Innovations In Clinical Neuroscience

SEP-OCT 2014

A peer-reviewed, evidence-based journal for clinicians in the field of neuroscience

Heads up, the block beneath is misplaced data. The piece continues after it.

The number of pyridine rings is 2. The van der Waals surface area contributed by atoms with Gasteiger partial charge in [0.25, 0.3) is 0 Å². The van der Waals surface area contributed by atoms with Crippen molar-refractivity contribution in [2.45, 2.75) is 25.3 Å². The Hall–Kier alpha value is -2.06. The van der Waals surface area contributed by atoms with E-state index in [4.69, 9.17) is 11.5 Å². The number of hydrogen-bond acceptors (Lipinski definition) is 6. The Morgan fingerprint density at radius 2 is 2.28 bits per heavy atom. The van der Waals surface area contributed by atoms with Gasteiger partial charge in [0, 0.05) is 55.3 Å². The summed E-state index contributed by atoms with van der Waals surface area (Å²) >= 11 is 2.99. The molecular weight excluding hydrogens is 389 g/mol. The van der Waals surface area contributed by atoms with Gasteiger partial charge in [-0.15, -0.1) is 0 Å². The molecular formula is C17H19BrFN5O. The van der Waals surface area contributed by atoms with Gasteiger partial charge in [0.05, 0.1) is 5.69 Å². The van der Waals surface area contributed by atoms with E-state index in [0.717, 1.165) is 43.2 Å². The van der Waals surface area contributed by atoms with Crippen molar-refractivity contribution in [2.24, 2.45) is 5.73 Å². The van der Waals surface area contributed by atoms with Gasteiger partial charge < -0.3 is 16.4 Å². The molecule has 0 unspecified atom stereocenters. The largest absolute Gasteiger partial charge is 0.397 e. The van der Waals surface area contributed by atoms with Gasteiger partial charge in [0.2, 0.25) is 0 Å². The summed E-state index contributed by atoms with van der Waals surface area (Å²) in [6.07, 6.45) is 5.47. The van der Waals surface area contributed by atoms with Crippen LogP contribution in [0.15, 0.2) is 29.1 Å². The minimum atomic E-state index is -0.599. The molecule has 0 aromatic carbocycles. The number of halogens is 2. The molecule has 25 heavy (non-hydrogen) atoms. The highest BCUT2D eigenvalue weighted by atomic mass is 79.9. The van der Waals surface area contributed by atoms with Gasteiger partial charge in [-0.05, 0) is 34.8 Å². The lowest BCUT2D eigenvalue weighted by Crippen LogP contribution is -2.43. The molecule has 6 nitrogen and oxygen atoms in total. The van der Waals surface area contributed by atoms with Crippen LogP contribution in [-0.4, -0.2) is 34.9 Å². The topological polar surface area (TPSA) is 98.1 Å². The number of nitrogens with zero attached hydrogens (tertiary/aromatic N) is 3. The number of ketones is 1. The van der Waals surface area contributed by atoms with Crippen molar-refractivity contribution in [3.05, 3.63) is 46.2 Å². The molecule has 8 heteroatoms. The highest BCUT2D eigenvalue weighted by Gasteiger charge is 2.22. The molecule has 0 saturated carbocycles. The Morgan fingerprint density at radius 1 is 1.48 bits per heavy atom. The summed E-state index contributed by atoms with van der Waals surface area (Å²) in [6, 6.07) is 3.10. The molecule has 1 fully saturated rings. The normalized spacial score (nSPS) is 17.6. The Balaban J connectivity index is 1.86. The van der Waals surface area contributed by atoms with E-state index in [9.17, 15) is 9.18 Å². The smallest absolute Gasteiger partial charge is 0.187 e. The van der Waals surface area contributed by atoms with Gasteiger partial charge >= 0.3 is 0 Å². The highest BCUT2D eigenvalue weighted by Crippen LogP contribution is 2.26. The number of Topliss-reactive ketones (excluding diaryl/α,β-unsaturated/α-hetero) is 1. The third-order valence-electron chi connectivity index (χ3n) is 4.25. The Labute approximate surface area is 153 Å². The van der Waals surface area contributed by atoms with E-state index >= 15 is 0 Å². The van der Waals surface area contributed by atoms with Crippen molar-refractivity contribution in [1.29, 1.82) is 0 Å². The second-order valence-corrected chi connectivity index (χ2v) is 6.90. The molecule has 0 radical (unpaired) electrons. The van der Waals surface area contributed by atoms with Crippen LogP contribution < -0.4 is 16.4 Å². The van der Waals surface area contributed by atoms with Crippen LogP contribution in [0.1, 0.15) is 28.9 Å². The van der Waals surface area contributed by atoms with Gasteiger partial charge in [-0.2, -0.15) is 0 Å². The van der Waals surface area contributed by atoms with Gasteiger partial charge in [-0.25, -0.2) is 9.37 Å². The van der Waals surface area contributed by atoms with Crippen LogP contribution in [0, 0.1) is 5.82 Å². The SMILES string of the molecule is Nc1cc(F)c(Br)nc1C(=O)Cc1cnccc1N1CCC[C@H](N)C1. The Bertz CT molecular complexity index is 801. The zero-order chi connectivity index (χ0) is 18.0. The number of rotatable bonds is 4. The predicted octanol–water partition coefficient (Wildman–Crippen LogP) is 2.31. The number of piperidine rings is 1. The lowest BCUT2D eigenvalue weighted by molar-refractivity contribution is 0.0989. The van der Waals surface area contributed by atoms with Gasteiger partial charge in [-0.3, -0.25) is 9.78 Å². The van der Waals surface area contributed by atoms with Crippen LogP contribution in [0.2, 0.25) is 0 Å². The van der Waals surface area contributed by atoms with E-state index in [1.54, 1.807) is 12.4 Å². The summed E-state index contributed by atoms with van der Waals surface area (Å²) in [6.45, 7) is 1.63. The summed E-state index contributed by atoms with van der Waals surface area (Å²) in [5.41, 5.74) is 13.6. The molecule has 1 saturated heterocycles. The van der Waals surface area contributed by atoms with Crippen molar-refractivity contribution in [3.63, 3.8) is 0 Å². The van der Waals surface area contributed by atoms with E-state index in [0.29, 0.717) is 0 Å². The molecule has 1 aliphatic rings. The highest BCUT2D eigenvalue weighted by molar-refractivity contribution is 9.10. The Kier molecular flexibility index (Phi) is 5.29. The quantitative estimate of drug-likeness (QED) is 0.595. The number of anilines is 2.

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Innovations in CLINICAL NEUROSCIENCE [ V O L U M E 1 1 , N U M B E R 9 – 1 0 , S E P T E M B E R – O C T O B E R 2 0 1 4 ] 42 phenomena to categories 2, 3, and 4 in the C–SSRS. Less severe but still significant disagreement is seen on "intermediate levels" of suicide attempts (i.e., between preparatory acts and actual attempt). As with the ideation categories, there is general agreement among all scales when the C–SSRS categorizes patients as not falling into categories 8 and 9 (interrupted and aborted suicide attempt, respectively). However, when the C–SSRS rates patients as meeting criteria for these categories, the ISST-Plus and the S-STS are more likely to agree with each other but to disagree with the C–SSRS. It was our impression that delineation of each of these three categories from each other is not precise enough in the C–SSRS and the FDA-CASA 2012 and leaves too much latitude for raters and patients to vary in their interpretations and abilities to respond to questions about these phenomena. The differences may be a function of ambiguity in the C–SSRS navigation instructions and mismatches between probe q uestions, the title names, and the category definitions for the C–SSRS suicidal ideation categories. They may also be a function of rater and patient difficulty in reliably rating the complex combinations on these four active suicidal ideation categories as they appear on the C– SSRS. Differences in categorization observed for the three scales may be related to differences in the instruments' approaches to collecting SIB data, problems in FDA-CASA 2012 classification, variability in patient reports, and rater reliability. The findings suggest a need to conduct larger-scale psychometric studies, including inter-rater and intra-rater reliability testing at additional sites. These studies should include a diverse sample of psychiatric and medical co-morbidities and subjects with diverse ethnic and religious backgrounds. Limitations. The study had several limitations: 1) the sample size of the study was modest; 2) the Kappa values might have been affected by low base rates; 3) the results for FDA-CASA 2012 categories 6, 12, 13, and 14 could not be analyzed since these items did not occur in the subjects surveyed; and 4) emphasis in the C–SSRS on suicidal patients meant that it could not be used as a standard reference for category 15 (other, [no deliberate self-harm]). CONCLUSION Concordance of the ISST-Plus and S-STS to the C–SSRS was acceptable for categories 1, 5, 6, 10, and 11, but not for the active suicidal ideation categories 2, 3, 4, or for the aborted and interrupted suicide attempt categories 8 and 9. Based on the results of this exploratory study, we cannot recommend merging data collected using these scales into a common database for meta-analyses. Indeed FIGURE 6. Negative Predictive Value (NPV) for each scale by FDA-CASA 2012 classification relative to the C–SSRS ISST-Plus: InterSePT Scale for Suicidal Thinking-Plus; S-STS (Patient): Sheehan-Suicidality Tracking Scale patient-rated version; S-STS (Clinician): Sheehan-Suicidality Tracking Scale clinician-rated version; S-STS (Reconciled): Sheehan-Suicidality Tracking Scale reconciled version; C–SSRS: Columbia–Suicide Severity Rating Scale FIGURE 7. Positive Predictive Value (PPV) for each scale by FDA-CASA 2012 classification relative to the C–SSRS ISST-Plus: InterSePT Scale for Suicidal Thinking-Plus; S-STS (Patient): Sheehan-Suicidality Tracking Scale patient-rated version; S-STS (Clinician): Sheehan-Suicidality Tracking Scale clinician-rated version; S-STS (Reconciled): Sheehan-Suicidality Tracking Scale reconciled version; C–SSRS: Columbia–Suicide Severity Rating Scale

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